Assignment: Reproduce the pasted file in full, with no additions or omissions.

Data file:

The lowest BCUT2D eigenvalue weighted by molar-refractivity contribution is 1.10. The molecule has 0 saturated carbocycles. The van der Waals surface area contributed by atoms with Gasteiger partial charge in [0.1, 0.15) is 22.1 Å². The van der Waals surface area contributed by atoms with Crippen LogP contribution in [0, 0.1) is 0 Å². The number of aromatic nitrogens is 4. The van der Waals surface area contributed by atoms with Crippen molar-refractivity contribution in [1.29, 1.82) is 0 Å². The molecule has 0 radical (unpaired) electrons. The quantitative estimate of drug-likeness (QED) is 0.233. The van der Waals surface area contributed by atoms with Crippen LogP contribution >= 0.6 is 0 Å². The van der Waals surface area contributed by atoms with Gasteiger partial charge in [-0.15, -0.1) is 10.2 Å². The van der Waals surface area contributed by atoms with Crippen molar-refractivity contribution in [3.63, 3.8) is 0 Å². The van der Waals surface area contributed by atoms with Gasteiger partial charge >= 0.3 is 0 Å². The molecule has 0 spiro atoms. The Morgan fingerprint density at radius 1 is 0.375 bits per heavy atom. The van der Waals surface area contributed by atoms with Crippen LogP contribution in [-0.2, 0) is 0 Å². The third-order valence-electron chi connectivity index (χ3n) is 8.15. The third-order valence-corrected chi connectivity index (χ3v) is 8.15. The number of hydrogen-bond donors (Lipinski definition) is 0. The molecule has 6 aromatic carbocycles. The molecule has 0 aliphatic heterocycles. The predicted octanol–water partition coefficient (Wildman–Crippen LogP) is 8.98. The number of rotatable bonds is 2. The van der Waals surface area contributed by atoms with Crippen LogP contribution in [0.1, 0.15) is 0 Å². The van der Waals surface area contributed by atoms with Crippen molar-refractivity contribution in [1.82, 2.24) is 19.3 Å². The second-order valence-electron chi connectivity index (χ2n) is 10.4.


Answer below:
The lowest BCUT2D eigenvalue weighted by molar-refractivity contribution is 1.10. The molecule has 0 saturated carbocycles. The van der Waals surface area contributed by atoms with Gasteiger partial charge in [0.1, 0.15) is 22.1 Å². The van der Waals surface area contributed by atoms with Crippen LogP contribution in [0, 0.1) is 0 Å². The number of aromatic nitrogens is 4. The van der Waals surface area contributed by atoms with Crippen molar-refractivity contribution in [1.29, 1.82) is 0 Å². The molecule has 0 radical (unpaired) electrons. The quantitative estimate of drug-likeness (QED) is 0.233. The van der Waals surface area contributed by atoms with Crippen LogP contribution >= 0.6 is 0 Å². The van der Waals surface area contributed by atoms with Gasteiger partial charge in [-0.15, -0.1) is 10.2 Å². The van der Waals surface area contributed by atoms with Crippen molar-refractivity contribution in [3.63, 3.8) is 0 Å². The van der Waals surface area contributed by atoms with Gasteiger partial charge >= 0.3 is 0 Å². The molecule has 0 spiro atoms. The Morgan fingerprint density at radius 1 is 0.375 bits per heavy atom. The van der Waals surface area contributed by atoms with Crippen LogP contribution in [-0.2, 0) is 0 Å². The third-order valence-electron chi connectivity index (χ3n) is 8.15. The third-order valence-corrected chi connectivity index (χ3v) is 8.15. The number of hydrogen-bond donors (Lipinski definition) is 0. The molecule has 6 aromatic carbocycles. The molecule has 0 aliphatic heterocycles. The predicted octanol–water partition coefficient (Wildman–Crippen LogP) is 8.98. The number of rotatable bonds is 2. The van der Waals surface area contributed by atoms with Crippen LogP contribution in [0.1, 0.15) is 0 Å². The van der Waals surface area contributed by atoms with Crippen molar-refractivity contribution in [1.82, 2.24) is 19.3 Å². The second-order valence-electron chi connectivity index (χ2n) is 10.4.